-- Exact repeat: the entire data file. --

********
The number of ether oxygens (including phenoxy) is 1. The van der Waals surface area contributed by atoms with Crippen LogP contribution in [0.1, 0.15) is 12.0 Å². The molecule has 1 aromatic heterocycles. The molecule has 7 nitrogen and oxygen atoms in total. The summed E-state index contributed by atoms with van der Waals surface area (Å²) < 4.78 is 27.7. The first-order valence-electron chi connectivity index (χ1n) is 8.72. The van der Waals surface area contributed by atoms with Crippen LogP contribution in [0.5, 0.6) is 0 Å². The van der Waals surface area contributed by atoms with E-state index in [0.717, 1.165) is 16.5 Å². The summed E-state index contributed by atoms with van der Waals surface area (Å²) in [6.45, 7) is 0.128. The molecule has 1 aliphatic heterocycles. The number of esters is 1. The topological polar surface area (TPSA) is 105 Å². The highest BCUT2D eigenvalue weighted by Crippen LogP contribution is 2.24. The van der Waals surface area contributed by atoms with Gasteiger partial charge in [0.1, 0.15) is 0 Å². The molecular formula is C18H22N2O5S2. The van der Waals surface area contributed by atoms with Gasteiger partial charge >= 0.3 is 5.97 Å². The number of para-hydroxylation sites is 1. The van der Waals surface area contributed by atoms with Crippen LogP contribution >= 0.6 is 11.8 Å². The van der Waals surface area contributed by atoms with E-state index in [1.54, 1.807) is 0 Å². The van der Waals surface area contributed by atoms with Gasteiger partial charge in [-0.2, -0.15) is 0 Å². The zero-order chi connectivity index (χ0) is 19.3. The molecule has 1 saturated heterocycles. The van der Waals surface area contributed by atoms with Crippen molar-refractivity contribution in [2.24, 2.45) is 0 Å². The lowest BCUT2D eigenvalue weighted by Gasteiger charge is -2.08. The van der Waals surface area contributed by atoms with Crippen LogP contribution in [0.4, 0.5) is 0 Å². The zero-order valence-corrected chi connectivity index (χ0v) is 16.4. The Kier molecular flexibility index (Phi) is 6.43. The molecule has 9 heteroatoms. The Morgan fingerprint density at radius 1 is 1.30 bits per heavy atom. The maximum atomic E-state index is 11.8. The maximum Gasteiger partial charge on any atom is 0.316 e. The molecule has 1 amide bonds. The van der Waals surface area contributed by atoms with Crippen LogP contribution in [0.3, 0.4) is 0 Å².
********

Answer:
The number of ether oxygens (including phenoxy) is 1. The van der Waals surface area contributed by atoms with Crippen LogP contribution in [0.1, 0.15) is 12.0 Å². The molecule has 1 aromatic heterocycles. The molecule has 7 nitrogen and oxygen atoms in total. The summed E-state index contributed by atoms with van der Waals surface area (Å²) < 4.78 is 27.7. The first-order valence-electron chi connectivity index (χ1n) is 8.72. The van der Waals surface area contributed by atoms with Crippen LogP contribution in [0.5, 0.6) is 0 Å². The van der Waals surface area contributed by atoms with E-state index in [0.717, 1.165) is 16.5 Å². The summed E-state index contributed by atoms with van der Waals surface area (Å²) in [6.45, 7) is 0.128. The molecule has 1 aliphatic heterocycles. The number of esters is 1. The topological polar surface area (TPSA) is 105 Å². The highest BCUT2D eigenvalue weighted by Crippen LogP contribution is 2.24. The van der Waals surface area contributed by atoms with Gasteiger partial charge in [0.1, 0.15) is 0 Å². The molecular formula is C18H22N2O5S2. The van der Waals surface area contributed by atoms with Gasteiger partial charge >= 0.3 is 5.97 Å². The number of para-hydroxylation sites is 1. The van der Waals surface area contributed by atoms with Crippen LogP contribution >= 0.6 is 11.8 Å². The van der Waals surface area contributed by atoms with E-state index in [1.54, 1.807) is 0 Å². The van der Waals surface area contributed by atoms with Gasteiger partial charge in [-0.2, -0.15) is 0 Å². The zero-order chi connectivity index (χ0) is 19.3. The molecule has 1 saturated heterocycles. The van der Waals surface area contributed by atoms with Crippen molar-refractivity contribution in [2.24, 2.45) is 0 Å². The lowest BCUT2D eigenvalue weighted by Gasteiger charge is -2.08. The van der Waals surface area contributed by atoms with Crippen LogP contribution in [0.4, 0.5) is 0 Å². The zero-order valence-corrected chi connectivity index (χ0v) is 16.4. The Kier molecular flexibility index (Phi) is 6.43. The molecule has 9 heteroatoms. The Morgan fingerprint density at radius 1 is 1.30 bits per heavy atom. The maximum atomic E-state index is 11.8. The maximum Gasteiger partial charge on any atom is 0.316 e. The molecule has 1 amide bonds. The van der Waals surface area contributed by atoms with Crippen LogP contribution in [0.3, 0.4) is 0 Å².